Archive for January, 2010|Monthly archive page

nasty cut

Howard Zinn died a couple of days ago. that sucks.

not quite a blizzard
it is snowing pretty steady here. again. after watching the response to last month’s blizzard, the novelty of snowstorms in Virginia has worn off.
why? because these people don’t know how to handle a snow storm. yeah, that’s right. I said it.
and, as no one wants to pay the goddamn bills to fix the fucking roads in this state, they don’t have the resources to plow the streets even if they did. so wed had something akin to a local transportation apocalpyse.
and … yes, because I don’t have boots. because it’s not supposed to snow in Virginia! no, it’s just not. mayo is not supposed to go on french fries, and it’s not supposed to snow in Virginia. there are rules.

the dumb, dumb musings of a college basketball fan
I hate Illinois hoops. you know why? their pep band played “come out and play” by the Offspring right now. and that is really gay.
but oh no, that’s not the only reason. because I can’t stand Mike Tisdale, that archtype: the rare, talented giant white guy who plays for the team that isn’t yours that you find really annoying. because of that chestbump thing a couple of years ago after Eric Gordon reneged on his verbal commitment to Bruce Weber. well, fuck that. he’s from Indianapolis.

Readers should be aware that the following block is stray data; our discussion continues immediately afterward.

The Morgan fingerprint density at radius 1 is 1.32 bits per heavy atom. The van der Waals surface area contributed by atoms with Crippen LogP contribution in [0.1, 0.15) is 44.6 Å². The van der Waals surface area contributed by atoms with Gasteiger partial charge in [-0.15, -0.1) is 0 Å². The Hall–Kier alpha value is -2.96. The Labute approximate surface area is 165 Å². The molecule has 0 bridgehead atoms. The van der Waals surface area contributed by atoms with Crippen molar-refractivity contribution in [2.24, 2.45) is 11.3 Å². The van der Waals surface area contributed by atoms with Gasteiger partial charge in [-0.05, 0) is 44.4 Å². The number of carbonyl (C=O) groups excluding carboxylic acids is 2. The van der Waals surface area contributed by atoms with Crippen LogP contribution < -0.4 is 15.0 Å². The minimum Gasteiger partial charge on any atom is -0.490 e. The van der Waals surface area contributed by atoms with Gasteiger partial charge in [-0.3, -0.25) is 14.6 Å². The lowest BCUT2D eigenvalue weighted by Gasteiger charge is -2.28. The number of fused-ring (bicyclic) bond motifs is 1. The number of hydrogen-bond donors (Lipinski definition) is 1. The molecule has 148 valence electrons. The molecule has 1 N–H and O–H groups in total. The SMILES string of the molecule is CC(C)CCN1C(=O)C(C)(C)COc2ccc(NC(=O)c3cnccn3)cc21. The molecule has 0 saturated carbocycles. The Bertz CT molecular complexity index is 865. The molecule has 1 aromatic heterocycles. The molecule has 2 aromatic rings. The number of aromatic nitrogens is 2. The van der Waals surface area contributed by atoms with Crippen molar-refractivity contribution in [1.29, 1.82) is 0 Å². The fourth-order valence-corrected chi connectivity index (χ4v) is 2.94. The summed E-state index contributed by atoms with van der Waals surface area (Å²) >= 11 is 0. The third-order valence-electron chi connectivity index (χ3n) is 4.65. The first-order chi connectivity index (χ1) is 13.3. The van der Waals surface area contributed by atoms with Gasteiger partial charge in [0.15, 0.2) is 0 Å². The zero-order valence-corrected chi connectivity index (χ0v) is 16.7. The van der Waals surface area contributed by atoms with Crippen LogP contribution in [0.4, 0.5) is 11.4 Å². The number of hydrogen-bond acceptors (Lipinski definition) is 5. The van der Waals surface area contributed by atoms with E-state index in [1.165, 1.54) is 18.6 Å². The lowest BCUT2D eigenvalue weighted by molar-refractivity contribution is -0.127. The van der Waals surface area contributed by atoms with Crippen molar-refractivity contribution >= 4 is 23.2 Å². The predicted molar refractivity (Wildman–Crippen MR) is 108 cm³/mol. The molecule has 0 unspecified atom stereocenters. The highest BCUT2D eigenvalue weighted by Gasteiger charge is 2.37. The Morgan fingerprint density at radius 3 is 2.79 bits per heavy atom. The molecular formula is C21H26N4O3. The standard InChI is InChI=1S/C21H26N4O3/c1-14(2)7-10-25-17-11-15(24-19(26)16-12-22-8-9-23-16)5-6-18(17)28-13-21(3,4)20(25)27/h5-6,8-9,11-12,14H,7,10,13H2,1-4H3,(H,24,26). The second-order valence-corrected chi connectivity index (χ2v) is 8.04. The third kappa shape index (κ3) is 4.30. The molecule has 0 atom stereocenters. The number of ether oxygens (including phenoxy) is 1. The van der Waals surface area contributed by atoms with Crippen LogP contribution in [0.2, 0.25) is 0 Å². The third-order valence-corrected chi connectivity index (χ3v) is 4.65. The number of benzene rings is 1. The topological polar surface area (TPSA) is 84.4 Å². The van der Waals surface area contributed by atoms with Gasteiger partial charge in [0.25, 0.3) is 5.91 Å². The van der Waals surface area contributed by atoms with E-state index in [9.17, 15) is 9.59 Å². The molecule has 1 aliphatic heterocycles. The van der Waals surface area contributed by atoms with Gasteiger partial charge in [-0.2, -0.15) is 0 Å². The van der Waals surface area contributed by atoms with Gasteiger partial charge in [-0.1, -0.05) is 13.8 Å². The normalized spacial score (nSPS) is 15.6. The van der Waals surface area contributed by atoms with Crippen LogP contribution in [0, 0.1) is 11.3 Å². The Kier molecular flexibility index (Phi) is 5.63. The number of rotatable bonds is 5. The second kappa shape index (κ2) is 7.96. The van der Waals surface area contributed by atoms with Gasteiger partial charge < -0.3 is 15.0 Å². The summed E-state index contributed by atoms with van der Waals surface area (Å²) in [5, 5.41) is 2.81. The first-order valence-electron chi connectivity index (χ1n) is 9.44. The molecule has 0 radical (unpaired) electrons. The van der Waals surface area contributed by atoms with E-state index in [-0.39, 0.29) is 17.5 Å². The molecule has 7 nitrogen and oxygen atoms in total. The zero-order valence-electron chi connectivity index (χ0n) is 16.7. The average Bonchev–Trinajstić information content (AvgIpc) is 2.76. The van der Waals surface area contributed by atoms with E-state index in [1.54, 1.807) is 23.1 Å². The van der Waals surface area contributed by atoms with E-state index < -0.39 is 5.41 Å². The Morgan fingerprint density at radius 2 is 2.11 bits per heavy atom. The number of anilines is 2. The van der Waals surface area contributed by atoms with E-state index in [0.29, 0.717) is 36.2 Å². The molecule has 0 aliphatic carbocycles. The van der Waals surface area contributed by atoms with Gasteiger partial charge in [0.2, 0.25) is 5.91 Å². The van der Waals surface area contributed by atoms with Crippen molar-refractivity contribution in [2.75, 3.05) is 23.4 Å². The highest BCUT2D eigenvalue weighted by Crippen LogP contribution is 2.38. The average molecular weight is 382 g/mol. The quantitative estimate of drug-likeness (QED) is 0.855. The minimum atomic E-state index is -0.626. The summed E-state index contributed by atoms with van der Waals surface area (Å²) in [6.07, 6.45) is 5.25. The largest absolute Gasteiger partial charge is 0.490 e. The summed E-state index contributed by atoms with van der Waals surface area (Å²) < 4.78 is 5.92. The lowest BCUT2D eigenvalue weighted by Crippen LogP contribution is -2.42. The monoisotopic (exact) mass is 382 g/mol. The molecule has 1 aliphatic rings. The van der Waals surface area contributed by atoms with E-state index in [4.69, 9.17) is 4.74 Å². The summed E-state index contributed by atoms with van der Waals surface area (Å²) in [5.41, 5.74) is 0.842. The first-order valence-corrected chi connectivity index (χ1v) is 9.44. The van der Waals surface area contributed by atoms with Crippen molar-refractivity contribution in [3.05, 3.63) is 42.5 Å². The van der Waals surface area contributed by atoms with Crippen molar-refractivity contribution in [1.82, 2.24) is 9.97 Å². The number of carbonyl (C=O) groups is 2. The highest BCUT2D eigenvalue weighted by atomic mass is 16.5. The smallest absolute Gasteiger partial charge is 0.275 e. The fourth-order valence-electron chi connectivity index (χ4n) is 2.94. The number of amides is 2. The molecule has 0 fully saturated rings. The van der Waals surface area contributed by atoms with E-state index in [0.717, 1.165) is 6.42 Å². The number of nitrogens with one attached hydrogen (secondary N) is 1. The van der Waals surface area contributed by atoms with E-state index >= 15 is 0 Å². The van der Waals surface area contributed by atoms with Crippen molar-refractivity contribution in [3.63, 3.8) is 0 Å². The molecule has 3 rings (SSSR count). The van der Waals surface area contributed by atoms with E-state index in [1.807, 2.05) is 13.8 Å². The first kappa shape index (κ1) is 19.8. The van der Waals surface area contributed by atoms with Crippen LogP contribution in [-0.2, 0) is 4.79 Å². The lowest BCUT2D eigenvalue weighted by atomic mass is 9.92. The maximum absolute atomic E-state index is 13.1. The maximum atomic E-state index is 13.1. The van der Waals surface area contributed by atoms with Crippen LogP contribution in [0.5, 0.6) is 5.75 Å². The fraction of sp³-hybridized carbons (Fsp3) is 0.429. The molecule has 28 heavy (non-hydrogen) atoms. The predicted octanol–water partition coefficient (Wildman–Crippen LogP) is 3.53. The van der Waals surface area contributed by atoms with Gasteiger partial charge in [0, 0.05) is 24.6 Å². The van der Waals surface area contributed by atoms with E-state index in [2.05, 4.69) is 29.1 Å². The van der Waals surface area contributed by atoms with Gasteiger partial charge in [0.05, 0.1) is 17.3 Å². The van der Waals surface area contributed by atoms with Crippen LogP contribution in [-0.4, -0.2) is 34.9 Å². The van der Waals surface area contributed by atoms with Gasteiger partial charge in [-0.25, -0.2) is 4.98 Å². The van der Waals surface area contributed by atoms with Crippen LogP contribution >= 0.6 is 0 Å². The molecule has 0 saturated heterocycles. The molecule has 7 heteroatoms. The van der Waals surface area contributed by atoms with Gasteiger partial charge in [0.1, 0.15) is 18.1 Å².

but mostly because they’re just an Indiana rival. I don’t hate Purdue hoops nearly as much I hate Illinois, which is verboten for most IU fans. but, eh. Hummel’s from Valpo! so I’ll save my blind hatred for the NFL, the other organized sport I pay attention to.
I  just watched Indiana lose on an admittedly great play by the Illinois guard, McCamey, as time expired. we were down 13 at one point in the first half, and I thought we were gonna get run out of the gym, but we came back, lead by six at a point in the second half. so that’s twice we’ve lost to Illinois this year, but we were supposed to lose this game, not lose on a prayer at the buzzer. Illinois needed this win a lot more than we did. and really, who gives a fuck if we make it into the NIT at the end of the season? for our future is bright, and we will be back.

Obama argued with House Republicans on live television for an entire hour and all I got was this lousy t-shirt

“If there’s uniform opposition because the Republican caucus doesn’t get 100 percent or 80 percent of what you want, then it’s going to be hard to get a deal done. That’s because that’s not how democracy works.”

instead of an argument, you may call it polite debate. fine. I call it something that stupid asshole who was our last president for eight years never did. because, if he had, he would have looked like awful. he would have mispronounced words, and blinked a lot. because he was a stupid asshole.